The house is made of three parts; a living room, a bedroom and a guest bedroom. The bedroom and the guest bedroom are equal in size, and balanced at opposite ends of the house. The living room is larger and sits between the two bedrooms. The guest and host share this room together. In the evening they eat and drink together. Afterwards they part in opposite directions. To reach their bedrooms, the guest walks through a courtyard while the host walks through an empty hall.
The living areas and sleeping areas are physically separated, and so their accompanying routines are separated too. Cooking then eating, then showering, then sleeping – routines like these organise ordinary life. Only in the the gaps between these routines is there chance for an overview.
In the house, these gaps are expressed as empty rooms, a hall and a courtyard. Their emptiness creates a pause that calls attention to the present.
The sudden awareness of being between two moments can interrupt action. We might remember something we need to do, or be reminded of something important. This is the purpose of these empty rooms.
Identical doors connect the empty rooms to the functional rooms so from room to room all the doors align. They frame long views through the house. From one bedroom you can see across the garden, over the kitchen, and catch a glimpse of someone getting ready for bed. Their sense of privacy comes from nothing other than distance. On a warm evening with all the doors open, the rooms disappear, and it’s like being in an orchard.
There are also views to the garden, framed by columns running along the edge of the house. The row of columns is the facade of the house. It’s not a facade that is looked at but one that is looked through. The columns and doors are repeated throughout the house so that each area, however separate, relates to the whole.
The bathroom is a separate project to the rest of the house, it lives inside the house like bacteria inside the gut. The idea is to let each part remain distinct. The basin expresses its bowl shape and the toilet pan expresses its u-bend. By allowing an object enough breathing space, its innate qualities are revealed, and we see that the products we use to service our body have their own anatomy.
It’s no surprise that plumbing looks organic. Basins distribute waste and liquids like our own stomach and intestine. To repress organic associations in a bathroom seems like repression of the body itself. We don’t want to be reminded of our own plumbing. Architects who obsess over bathroom tile alignments might be suffering from a disorder that is colloquially referred to as anal retention.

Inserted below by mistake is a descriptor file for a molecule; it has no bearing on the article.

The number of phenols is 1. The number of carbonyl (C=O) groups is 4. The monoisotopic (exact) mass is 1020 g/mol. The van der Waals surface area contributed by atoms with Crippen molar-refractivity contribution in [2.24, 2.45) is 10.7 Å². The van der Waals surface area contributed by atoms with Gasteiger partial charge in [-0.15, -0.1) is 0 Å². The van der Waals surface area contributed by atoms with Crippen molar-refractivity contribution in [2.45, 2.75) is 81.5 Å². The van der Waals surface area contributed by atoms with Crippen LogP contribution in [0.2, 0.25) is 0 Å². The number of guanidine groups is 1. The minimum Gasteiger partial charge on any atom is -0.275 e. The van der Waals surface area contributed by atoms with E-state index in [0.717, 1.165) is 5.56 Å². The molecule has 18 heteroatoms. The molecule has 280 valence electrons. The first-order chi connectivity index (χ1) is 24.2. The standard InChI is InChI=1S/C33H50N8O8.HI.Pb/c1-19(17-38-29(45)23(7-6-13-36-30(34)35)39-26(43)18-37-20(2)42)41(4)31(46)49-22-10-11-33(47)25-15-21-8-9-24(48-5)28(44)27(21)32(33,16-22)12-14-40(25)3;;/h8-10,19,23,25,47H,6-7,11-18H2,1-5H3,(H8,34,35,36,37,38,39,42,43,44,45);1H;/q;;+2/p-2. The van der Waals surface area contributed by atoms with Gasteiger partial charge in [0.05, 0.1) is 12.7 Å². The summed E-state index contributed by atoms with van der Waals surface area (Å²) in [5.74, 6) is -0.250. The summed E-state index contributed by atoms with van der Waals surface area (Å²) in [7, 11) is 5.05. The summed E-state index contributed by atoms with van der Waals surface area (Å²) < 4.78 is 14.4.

In this bathroom it’s the opposite, organic associations are accented wherever reasonable. The basin tap is the colour of a skin tone. The shower pipes meet like a wishbone. The P-trap and flush pipe are highlighted in shiny brass and chrome. When parts of the bathroom are allowed to express themselves, not only do they seem organic, but associations can be made between them.
This chair’s simple shape allows the cushion a specific dignity, like a plinth that displays an archaeological artefact.
Above the basin is a medicine cabinet. The basin seems more basin-like when next to its inverse, a pot on a shelf. The medicine cabinet seems more organised when compared to the foliage of a forest. The forest surrounds a waterfall, hung in an oval frame. The oval is repeated in the gilded underbelly of the basin and the mint green seat of the toilet pan. This oval motif gives the objects an affinity for each other, so when you wash your hands you think of waterfalls, and the toilet seat reminds you of a picture frame.
All these different objects cluster along lines of bilateral symmetry, as bodies do. And while the shower area is mostly geometric, the marble looks like flesh and is displayed in a way that unfolds like mirrored body parts. Above the marble is a yellow square. It frames the shower hardware like the background to a portrait, a portrait of a figure, something embryonic.
These comparisons and associations are not the point of the project. They are the byproduct of simply letting things be. As with flower arrangement, there is no set outcome to begin with. The objects find their place, and together they form a whole.
project title House with a Guest Room
architecture Andrew Power
location New South Wales, Australia
photography Andrew Power